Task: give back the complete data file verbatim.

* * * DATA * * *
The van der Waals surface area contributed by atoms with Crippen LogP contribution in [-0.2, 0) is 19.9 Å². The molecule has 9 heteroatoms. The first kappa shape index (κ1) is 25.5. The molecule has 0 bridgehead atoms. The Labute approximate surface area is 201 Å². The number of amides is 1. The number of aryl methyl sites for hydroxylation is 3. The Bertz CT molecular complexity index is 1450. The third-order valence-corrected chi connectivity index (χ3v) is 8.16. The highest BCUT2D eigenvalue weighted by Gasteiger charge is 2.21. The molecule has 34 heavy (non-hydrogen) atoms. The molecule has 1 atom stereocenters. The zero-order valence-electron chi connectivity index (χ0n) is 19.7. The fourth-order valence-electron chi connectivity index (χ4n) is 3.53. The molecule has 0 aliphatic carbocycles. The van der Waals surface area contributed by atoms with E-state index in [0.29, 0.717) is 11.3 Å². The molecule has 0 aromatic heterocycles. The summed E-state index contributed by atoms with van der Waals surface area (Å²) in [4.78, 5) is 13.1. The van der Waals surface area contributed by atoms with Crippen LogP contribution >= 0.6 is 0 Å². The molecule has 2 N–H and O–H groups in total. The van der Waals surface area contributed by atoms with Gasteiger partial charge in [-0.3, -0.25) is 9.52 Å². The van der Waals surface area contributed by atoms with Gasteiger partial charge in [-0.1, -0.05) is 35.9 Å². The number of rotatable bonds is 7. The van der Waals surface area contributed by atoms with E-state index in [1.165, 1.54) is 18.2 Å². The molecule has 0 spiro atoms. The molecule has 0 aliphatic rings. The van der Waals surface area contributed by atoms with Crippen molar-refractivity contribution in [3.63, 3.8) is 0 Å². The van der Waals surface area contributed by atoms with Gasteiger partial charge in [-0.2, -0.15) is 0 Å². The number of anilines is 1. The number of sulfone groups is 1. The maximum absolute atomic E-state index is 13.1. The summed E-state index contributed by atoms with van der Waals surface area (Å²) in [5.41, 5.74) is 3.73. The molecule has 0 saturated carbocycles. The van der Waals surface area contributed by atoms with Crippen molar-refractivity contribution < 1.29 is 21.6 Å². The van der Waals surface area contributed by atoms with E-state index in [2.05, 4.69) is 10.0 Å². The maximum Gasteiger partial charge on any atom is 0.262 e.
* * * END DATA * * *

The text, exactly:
The van der Waals surface area contributed by atoms with Crippen LogP contribution in [-0.2, 0) is 19.9 Å². The molecule has 9 heteroatoms. The first kappa shape index (κ1) is 25.5. The molecule has 0 bridgehead atoms. The Labute approximate surface area is 201 Å². The number of amides is 1. The number of aryl methyl sites for hydroxylation is 3. The Bertz CT molecular complexity index is 1450. The third-order valence-corrected chi connectivity index (χ3v) is 8.16. The highest BCUT2D eigenvalue weighted by Gasteiger charge is 2.21. The molecule has 34 heavy (non-hydrogen) atoms. The molecule has 1 atom stereocenters. The zero-order valence-electron chi connectivity index (χ0n) is 19.7. The fourth-order valence-electron chi connectivity index (χ4n) is 3.53. The molecule has 0 aliphatic carbocycles. The van der Waals surface area contributed by atoms with E-state index in [0.29, 0.717) is 11.3 Å². The molecule has 0 aromatic heterocycles. The summed E-state index contributed by atoms with van der Waals surface area (Å²) in [4.78, 5) is 13.1. The van der Waals surface area contributed by atoms with Crippen LogP contribution >= 0.6 is 0 Å². The molecule has 2 N–H and O–H groups in total. The van der Waals surface area contributed by atoms with Gasteiger partial charge in [-0.3, -0.25) is 9.52 Å². The van der Waals surface area contributed by atoms with Gasteiger partial charge in [-0.1, -0.05) is 35.9 Å². The number of rotatable bonds is 7. The van der Waals surface area contributed by atoms with E-state index in [1.165, 1.54) is 18.2 Å². The molecule has 0 spiro atoms. The molecule has 0 aliphatic rings. The van der Waals surface area contributed by atoms with Crippen molar-refractivity contribution in [3.63, 3.8) is 0 Å². The van der Waals surface area contributed by atoms with Gasteiger partial charge in [-0.2, -0.15) is 0 Å². The number of anilines is 1. The number of sulfone groups is 1. The maximum absolute atomic E-state index is 13.1. The summed E-state index contributed by atoms with van der Waals surface area (Å²) in [5.41, 5.74) is 3.73. The molecule has 0 saturated carbocycles. The van der Waals surface area contributed by atoms with Crippen molar-refractivity contribution < 1.29 is 21.6 Å². The van der Waals surface area contributed by atoms with E-state index in [2.05, 4.69) is 10.0 Å². The maximum Gasteiger partial charge on any atom is 0.262 e.